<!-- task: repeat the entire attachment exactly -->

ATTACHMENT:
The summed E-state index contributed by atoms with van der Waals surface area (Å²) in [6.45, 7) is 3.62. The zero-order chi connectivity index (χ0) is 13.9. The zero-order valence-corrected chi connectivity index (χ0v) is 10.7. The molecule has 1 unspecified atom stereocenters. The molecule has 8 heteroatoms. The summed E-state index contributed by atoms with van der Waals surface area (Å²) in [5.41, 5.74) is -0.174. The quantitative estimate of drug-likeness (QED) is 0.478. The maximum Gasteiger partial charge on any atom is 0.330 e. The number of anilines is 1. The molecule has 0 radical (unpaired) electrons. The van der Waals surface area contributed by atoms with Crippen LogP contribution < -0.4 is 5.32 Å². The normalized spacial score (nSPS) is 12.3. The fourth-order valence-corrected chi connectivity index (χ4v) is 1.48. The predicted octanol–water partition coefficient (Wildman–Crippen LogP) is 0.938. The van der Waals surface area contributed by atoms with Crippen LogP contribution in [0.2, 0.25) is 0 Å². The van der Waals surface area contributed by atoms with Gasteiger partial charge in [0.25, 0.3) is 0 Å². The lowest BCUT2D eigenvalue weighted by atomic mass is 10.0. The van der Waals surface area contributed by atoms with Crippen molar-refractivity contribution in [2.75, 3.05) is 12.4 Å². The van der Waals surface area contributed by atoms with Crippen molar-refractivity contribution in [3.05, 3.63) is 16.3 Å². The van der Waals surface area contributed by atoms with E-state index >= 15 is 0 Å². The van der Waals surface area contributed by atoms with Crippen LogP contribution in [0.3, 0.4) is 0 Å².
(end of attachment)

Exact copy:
The summed E-state index contributed by atoms with van der Waals surface area (Å²) in [6.45, 7) is 3.62. The zero-order chi connectivity index (χ0) is 13.9. The zero-order valence-corrected chi connectivity index (χ0v) is 10.7. The molecule has 1 unspecified atom stereocenters. The molecule has 8 heteroatoms. The summed E-state index contributed by atoms with van der Waals surface area (Å²) in [5.41, 5.74) is -0.174. The quantitative estimate of drug-likeness (QED) is 0.478. The maximum Gasteiger partial charge on any atom is 0.330 e. The number of anilines is 1. The molecule has 0 radical (unpaired) electrons. The van der Waals surface area contributed by atoms with Crippen LogP contribution < -0.4 is 5.32 Å². The normalized spacial score (nSPS) is 12.3. The fourth-order valence-corrected chi connectivity index (χ4v) is 1.48. The predicted octanol–water partition coefficient (Wildman–Crippen LogP) is 0.938. The van der Waals surface area contributed by atoms with Crippen LogP contribution in [0.2, 0.25) is 0 Å². The van der Waals surface area contributed by atoms with Gasteiger partial charge in [0.25, 0.3) is 0 Å². The lowest BCUT2D eigenvalue weighted by atomic mass is 10.0. The van der Waals surface area contributed by atoms with Crippen molar-refractivity contribution in [2.75, 3.05) is 12.4 Å². The van der Waals surface area contributed by atoms with Crippen molar-refractivity contribution in [3.05, 3.63) is 16.3 Å². The van der Waals surface area contributed by atoms with E-state index >= 15 is 0 Å². The van der Waals surface area contributed by atoms with Crippen LogP contribution in [0.3, 0.4) is 0 Å².